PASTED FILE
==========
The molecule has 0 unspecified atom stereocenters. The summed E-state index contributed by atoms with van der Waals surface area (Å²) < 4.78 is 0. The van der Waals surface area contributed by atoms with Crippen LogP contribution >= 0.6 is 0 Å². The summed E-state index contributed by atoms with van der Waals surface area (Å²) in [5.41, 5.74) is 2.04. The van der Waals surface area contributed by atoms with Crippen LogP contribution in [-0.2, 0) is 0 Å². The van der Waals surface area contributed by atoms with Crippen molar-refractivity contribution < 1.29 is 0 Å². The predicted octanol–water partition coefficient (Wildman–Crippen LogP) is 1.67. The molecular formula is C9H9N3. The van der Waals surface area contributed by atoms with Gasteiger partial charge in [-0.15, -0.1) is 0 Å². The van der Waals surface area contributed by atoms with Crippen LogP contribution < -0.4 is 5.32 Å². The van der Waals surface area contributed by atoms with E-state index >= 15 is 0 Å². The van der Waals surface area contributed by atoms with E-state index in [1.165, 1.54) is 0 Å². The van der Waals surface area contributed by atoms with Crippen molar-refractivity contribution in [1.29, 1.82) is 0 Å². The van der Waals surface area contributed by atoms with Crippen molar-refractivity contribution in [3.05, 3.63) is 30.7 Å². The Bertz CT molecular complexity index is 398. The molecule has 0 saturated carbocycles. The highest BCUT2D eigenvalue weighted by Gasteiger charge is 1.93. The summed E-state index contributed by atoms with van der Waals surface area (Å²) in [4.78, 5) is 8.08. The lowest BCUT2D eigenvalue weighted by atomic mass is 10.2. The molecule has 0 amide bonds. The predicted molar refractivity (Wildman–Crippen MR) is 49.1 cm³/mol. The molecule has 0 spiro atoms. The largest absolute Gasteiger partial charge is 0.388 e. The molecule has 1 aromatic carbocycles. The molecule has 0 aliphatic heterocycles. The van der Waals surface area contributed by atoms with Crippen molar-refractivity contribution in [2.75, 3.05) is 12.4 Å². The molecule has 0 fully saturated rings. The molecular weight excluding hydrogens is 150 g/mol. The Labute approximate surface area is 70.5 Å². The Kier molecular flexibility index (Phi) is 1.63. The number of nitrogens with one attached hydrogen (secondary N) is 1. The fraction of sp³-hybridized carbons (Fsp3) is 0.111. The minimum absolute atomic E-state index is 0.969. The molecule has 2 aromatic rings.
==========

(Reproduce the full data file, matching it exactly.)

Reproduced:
The molecule has 0 unspecified atom stereocenters. The summed E-state index contributed by atoms with van der Waals surface area (Å²) < 4.78 is 0. The van der Waals surface area contributed by atoms with Crippen LogP contribution >= 0.6 is 0 Å². The summed E-state index contributed by atoms with van der Waals surface area (Å²) in [5.41, 5.74) is 2.04. The van der Waals surface area contributed by atoms with Crippen LogP contribution in [-0.2, 0) is 0 Å². The van der Waals surface area contributed by atoms with Crippen molar-refractivity contribution < 1.29 is 0 Å². The predicted octanol–water partition coefficient (Wildman–Crippen LogP) is 1.67. The molecular formula is C9H9N3. The van der Waals surface area contributed by atoms with Gasteiger partial charge in [-0.15, -0.1) is 0 Å². The van der Waals surface area contributed by atoms with Crippen LogP contribution < -0.4 is 5.32 Å². The van der Waals surface area contributed by atoms with E-state index >= 15 is 0 Å². The van der Waals surface area contributed by atoms with E-state index in [1.165, 1.54) is 0 Å². The van der Waals surface area contributed by atoms with Crippen molar-refractivity contribution in [1.29, 1.82) is 0 Å². The van der Waals surface area contributed by atoms with Crippen molar-refractivity contribution in [3.05, 3.63) is 30.7 Å². The Bertz CT molecular complexity index is 398. The molecule has 0 saturated carbocycles. The highest BCUT2D eigenvalue weighted by Gasteiger charge is 1.93. The summed E-state index contributed by atoms with van der Waals surface area (Å²) in [4.78, 5) is 8.08. The lowest BCUT2D eigenvalue weighted by atomic mass is 10.2. The molecule has 0 amide bonds. The predicted molar refractivity (Wildman–Crippen MR) is 49.1 cm³/mol. The molecule has 0 spiro atoms. The largest absolute Gasteiger partial charge is 0.388 e. The molecule has 1 aromatic carbocycles. The molecule has 0 aliphatic heterocycles. The van der Waals surface area contributed by atoms with Crippen molar-refractivity contribution in [2.75, 3.05) is 12.4 Å². The molecule has 0 fully saturated rings. The molecular weight excluding hydrogens is 150 g/mol. The Labute approximate surface area is 70.5 Å². The Kier molecular flexibility index (Phi) is 1.63. The number of nitrogens with one attached hydrogen (secondary N) is 1. The fraction of sp³-hybridized carbons (Fsp3) is 0.111. The minimum absolute atomic E-state index is 0.969. The molecule has 2 aromatic rings.